BUFFY THE VAMPIRE SLAYER is now as dark as it has ever been. There is no joy in the main character any more and Willow isn't doing much better either. Dawn is feeling rejected by Buffy's distance and only Xander seems capable of coming up with the comedy these days. Deeper and darker is usually better, but there are times when it gets all a bit too much without a bit of leavening lightness. This show is rapidly approaching that point.
When Dawn is called into the school office by the counsellor and expresses a wish that people wouldn't keep leaving, she finds her wish granted in the most unusual way. It's Buffy's birthday and nobody can get out of the house, not even the killer demon that can melt into the walls.
A bit more angst and depression for Buffy as the initially peppier character finds that he sister is shoplifting as a cry for the attention that her disconnected slayer-sis isn't providing her with. On top of that, Willow is faced with a big challenge to her whole on-the-magic-wagon promise and even Anya gets to feeling the pressure.
The witty dialogue manages to keep the darker stuff at bay, but there are times recently that we've been hankering for the younger, carefree days of earlier seasons.
Just when Buffy thinks that her life can't suck anymore (even vampires won't bite her because of the smell from her fast food job) ex-boyfriend Riley Finn shows up asking for her help in tracking down a deadly demon that's about to spawn a whole lot of little deadly demons. Old feelings resurface. Then his wife shows up.
You know, why don't they just take Buffy out and shoot her in the head. It would be a whole lot cleaner and kinder in the long run. There's tons of witty banter in this episode, James Bond references and lots of wedding jokes as Xander and Anya's big day approaches, but even so it manages to be a whole big downer of an episode. If Buffy actually tells Spike that their affair is over just one more time then maybe the audience will do the shooting themselves. Darkness is fine and a sign of the show's maturity, but there has to be a certain leavening of humour and fun or it just gets too damned depressing to watch. The show isn't quite at that point yet, but it does need to lighten up.
It's Xander and Anya's wedding day. His family are embittered and mainly drunk whilst hers are all demons. Stress and friction is almost guaranteed, but Buffy and Willow are faced by much worse than the radioactive bridesmaid dresses when the groom goes missing.
Personal internal darkness may be the theme of this particular season of Buffy, but things are going a bit far. The one bright spot in recent events has been the prospect of the impending nuptuals between Xander and Anya, but even that can't be allowed to happen in the show's determination to be utterly miserable and depressing. Sure there are the usual witticisms (again the bridesmaids' dresses, the wedding vows, the pre wedding nerves, Spike's date etc), but the main thrust of the story seems to be that none of these characters can be allowed to be happy. No, none of them. The unrelenting darkness is getting a touch tedious, which is a word that we never thought we would have to use about this show.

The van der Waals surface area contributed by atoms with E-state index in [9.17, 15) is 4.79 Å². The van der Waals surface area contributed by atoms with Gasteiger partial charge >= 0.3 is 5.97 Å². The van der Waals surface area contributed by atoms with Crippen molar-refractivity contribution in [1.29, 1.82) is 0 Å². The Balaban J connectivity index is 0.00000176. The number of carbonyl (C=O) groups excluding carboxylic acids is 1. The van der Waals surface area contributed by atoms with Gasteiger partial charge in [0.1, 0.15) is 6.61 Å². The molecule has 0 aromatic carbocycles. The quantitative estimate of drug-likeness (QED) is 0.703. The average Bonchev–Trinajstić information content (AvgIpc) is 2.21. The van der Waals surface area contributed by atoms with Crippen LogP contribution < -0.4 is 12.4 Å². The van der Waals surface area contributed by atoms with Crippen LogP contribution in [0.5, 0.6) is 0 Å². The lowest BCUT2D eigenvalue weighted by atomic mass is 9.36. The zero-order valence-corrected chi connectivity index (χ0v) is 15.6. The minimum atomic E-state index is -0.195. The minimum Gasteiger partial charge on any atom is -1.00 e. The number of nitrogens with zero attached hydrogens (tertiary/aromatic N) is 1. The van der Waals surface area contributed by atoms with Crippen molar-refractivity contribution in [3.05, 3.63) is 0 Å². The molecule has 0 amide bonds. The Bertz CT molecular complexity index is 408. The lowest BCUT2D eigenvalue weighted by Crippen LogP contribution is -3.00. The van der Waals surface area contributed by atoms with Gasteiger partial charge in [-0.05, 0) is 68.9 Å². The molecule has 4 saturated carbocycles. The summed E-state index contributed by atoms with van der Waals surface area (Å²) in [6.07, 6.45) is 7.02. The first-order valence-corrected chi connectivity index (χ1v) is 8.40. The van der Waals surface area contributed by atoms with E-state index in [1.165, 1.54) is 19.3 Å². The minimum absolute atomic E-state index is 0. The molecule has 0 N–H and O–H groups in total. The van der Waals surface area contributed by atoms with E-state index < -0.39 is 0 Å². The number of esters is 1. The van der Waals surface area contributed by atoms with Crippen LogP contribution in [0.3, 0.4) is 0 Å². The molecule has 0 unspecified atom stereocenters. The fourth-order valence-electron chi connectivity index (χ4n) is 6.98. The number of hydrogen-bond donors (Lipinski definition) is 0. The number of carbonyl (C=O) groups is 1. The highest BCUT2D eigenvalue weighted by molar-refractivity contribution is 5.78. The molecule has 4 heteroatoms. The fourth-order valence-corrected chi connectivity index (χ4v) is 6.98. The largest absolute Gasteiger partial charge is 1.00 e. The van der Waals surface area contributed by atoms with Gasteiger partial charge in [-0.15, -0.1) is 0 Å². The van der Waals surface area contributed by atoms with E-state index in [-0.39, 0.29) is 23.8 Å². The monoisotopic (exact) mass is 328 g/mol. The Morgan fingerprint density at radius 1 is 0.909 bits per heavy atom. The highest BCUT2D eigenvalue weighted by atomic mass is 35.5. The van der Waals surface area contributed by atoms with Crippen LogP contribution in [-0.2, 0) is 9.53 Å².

The therapy is finally working for Buffy and she is having longer periods of lucidity where she is contact with the reality of her life in the asylum rather than the imaginary world of Sunnydale and its monsters. As her mental state stabilises, the only things keeping her attached to the imaginary world are her imaginary friends and sister. In order to fully complete her recovery all she has to do is to kill them.
Boy, and we thought previous episodes of BUFFY this season were dark, but this goes about as far into the heart of darkness as the series has ever gone. Only the fact that it is so well done saves us from wanting to slit our wrists and go and watch something less depressing instead. The fact that the world of the asylum is presented as potentially real from start to finish (especially in a chilling last scene) is a masterstroke, making up for the fact that it is revealed to be the sting of a demon quite early on. The deeper stuff lies in Buffy actually wanting that world to be real, not just because both her parents are alive, but also because being mad would be a much better option than the life that she is currently living. How about that for a downer of a thought?
The excellently-written script gives Sarah Michelle Gellar another chance to show what a good actress she can be as she gets to play both a confused lunatic and a clinically depressed slayer. Neither is a barrel of laughs, but she steps up to the plate and gives an excellent performance. It's true that, for a while now, we've been wanting to slap the character and tell her to 'get over it', but this is just too good a story and episode for that to matter.
Anya returns to Sunnydale a changed woman. Returning to her ways as a vengeance demon, she attempts to curse Xander, but remembers that she can't place spells for herself. She tries to get the rest of the gang to wish for him to hurt, but that doesn't work either. A moment's consolation with Spike goes beyond what either of them want and the loser trio's camera shows everyone the deed. It seems that Anya and Spike have found a way to hurt Xander and Buffy after all.